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Hugh Hefner at the Mansion, May 6, 2003. (Robert Mora / Getty Images)
Hugh Hefner at the Mansion, May 6, 2003. (Robert Mora / Getty Images)

John Doyle: Weekend TV

A look at Hugh Hefner's grownup side Add to ...

W5 Saturday, CTV, 7 p.m.

There are two great crime-related, full-length news stories airing this weekend. Here, a one-hour W5 story is about a case that has puzzled and gripped Toronto for two years – the disappearance of Mariam Makhniashvili, the 17-year-old Toronto teen who vanished into thin air, on the way to school, on Sept. 14, 2009. Sue Sgambati does the reporting and does the first extensive interview with Mariam’s mother. The case involved the largest missing-person search in Toronto history. Helicopters and infrared cameras were used. Police canvassed 6,000 homes. We also get considerable background on the Makhniashvili family and what is called “the complex web of confusion and controversy that has surrounded them.” Mariam’s backpack was found some weeks after her disappearance but, as a police officer says, that was the first and last piece of evidence discovered and, he suggests, there was no evidence to suggest any crime. It’s an astonishing mystery.

Hugh Hefner: Playboy, Activist and Rebel Saturday, HBO Canada, 8 p.m.

Very interesting to watch this after the failure of NBC’s The Playboy Club series. It’s a documentary study of Heffner’s public life by Academy Award-winning filmmaker Brigitte Berman. Essentially it’s about the good that Hefner has done – from his work in film preservation to his role as an advocate for civil rights. It illuminates the fact that Hefner, in the early days of Playboy, took stands that were far from popular. The doc will irritate many people – those who focus on Playboy magazine and Hefner’s private life, in which he has always been interested only in relationships with much younger women. Still, it suggests that for a man who never progressed beyond adolescence in some areas, he was remarkably grown-up in public areas of his life and career.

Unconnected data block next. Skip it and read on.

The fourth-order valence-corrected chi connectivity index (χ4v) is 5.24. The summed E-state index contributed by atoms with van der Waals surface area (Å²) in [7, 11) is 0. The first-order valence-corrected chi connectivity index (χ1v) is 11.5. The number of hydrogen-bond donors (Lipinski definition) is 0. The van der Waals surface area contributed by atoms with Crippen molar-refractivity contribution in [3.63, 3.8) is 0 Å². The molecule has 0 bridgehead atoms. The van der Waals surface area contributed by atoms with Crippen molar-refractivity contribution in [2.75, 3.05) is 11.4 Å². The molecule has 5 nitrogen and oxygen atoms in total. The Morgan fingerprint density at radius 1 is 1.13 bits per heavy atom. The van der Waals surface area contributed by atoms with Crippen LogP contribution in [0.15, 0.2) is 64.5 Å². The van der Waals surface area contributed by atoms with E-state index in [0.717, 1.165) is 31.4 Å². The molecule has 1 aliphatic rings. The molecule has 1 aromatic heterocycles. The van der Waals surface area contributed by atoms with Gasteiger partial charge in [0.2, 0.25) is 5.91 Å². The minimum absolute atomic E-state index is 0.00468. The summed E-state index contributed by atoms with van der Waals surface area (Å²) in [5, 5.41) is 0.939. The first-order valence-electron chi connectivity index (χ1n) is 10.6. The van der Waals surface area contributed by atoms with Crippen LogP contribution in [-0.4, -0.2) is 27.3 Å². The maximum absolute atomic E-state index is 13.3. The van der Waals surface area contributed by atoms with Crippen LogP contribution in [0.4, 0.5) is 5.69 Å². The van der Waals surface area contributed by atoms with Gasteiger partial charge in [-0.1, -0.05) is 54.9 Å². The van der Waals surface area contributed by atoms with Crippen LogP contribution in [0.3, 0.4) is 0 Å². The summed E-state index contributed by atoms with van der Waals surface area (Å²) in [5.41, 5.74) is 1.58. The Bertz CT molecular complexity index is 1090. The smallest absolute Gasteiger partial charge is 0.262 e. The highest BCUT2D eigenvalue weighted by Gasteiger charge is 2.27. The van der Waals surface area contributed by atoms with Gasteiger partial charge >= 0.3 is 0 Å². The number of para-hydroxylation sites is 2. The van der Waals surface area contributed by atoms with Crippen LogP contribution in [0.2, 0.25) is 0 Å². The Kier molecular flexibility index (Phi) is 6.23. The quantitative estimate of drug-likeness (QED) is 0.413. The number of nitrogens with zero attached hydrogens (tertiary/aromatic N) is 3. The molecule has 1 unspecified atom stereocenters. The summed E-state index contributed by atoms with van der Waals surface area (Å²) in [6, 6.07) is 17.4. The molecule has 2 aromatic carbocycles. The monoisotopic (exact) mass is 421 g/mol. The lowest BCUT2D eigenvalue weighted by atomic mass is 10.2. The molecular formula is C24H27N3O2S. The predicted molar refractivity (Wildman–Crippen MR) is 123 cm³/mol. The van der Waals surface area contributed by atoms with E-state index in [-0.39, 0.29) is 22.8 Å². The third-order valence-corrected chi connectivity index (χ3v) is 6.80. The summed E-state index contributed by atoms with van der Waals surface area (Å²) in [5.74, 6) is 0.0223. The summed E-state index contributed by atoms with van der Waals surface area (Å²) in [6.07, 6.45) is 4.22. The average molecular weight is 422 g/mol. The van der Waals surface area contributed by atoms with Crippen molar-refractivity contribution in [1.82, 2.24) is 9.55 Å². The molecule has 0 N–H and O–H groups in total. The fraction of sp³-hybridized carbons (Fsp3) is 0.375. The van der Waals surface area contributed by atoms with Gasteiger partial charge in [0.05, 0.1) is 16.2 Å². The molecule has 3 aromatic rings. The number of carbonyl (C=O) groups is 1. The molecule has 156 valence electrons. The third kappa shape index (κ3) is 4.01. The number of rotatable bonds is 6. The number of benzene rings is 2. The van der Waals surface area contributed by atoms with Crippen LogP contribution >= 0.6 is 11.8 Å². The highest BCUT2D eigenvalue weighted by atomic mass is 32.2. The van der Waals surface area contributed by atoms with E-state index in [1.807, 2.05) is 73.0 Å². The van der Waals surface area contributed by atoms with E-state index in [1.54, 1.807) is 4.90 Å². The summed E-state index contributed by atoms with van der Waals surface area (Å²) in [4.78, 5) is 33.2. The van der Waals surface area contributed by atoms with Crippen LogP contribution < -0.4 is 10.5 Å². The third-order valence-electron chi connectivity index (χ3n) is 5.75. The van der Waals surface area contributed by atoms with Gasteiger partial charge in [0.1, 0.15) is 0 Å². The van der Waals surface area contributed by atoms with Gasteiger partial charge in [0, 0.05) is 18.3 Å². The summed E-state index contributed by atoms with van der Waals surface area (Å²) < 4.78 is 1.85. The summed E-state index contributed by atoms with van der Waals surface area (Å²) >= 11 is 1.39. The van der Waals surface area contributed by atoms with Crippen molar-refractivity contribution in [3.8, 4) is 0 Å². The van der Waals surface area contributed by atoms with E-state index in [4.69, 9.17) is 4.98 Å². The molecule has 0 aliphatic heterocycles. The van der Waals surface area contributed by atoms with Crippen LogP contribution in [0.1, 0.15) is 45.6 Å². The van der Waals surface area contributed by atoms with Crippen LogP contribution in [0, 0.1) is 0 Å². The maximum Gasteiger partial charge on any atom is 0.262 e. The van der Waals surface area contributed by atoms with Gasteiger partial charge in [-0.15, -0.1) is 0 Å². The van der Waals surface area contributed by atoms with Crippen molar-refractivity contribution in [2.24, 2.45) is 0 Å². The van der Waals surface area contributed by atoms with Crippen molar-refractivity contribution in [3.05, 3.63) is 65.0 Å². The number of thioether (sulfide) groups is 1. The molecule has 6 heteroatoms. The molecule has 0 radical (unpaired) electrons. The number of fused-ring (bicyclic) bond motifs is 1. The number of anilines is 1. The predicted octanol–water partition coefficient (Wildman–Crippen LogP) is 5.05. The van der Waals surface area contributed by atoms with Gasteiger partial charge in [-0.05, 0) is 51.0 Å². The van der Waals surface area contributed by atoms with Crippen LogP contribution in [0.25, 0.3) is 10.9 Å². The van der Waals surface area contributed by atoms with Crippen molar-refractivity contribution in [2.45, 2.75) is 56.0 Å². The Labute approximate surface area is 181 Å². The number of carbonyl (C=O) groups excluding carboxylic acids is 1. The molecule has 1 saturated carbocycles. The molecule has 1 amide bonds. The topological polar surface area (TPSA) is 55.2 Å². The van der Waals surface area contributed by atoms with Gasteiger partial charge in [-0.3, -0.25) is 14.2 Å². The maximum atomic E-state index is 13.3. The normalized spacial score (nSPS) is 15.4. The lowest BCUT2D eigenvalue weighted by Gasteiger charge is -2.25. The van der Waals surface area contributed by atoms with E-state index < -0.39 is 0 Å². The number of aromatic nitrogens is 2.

The fifth estate Sunday, CBC NN, 7 p.m.; CBC, 11 p.m.

This is the other true-crime story airing this weekend. It’s called Murder, He Wrote and CBC says it is “the shocking story of a cold, calculating killer; a victim who left a trail of online bread crumbs; and the terrified victim who got away and ultimately helped police crack the case.” True. It’s a story that unfolded in Edmonton, and it’s Hollywood thriller material. Mark Twitchell, who wanted to be a filmmaker and who claimed to have Dexter Morgan of the series Dexter as his model, set out to enact his own crimes. The resulting case brought big media interest and the programs Dateline NBC and CBS’s 48 Hours Mystery did extensive coverage. In this fifth estate we get the cold, hard facts, including extensive footage from police interviews with Twitchell, who was convicted of murdering Johnny Altinger in 2008. In one instance a detective says to Twitchell, “You’re not going to be able to live with this for the rest of your life.” And Twitchell replies chillingly, “You’d be surprised what I can live with.”

The 2011 American Music Awards Sunday, ABC, CTV, 8 p.m.

Always more fun than the stuffy Grammy Awards, the AMAs try to bring to TV the atmosphere of a wild music-industry party. If that’s your bag. And there is an astonishingly long list of performers. The awards handed out matter little and hardly anyone remembers them later. It’s the performances, the sheer weirdness of the clothes and peculiar acceptance speeches that stick. This year, musical acts set to party include Katy Perry, Pitbull, Christina Aguilera, Justin Bieber, Mary J. Blige, Kelly Clarkson, Maroon 5, Marc Anthony, Chris Brown, LMFAO, Nicki Minaj and David Guetta. It being on ABC, expect appearances from the stars of ABC series. They will be the ones who don’t have the wacky hair.

Check local listings.

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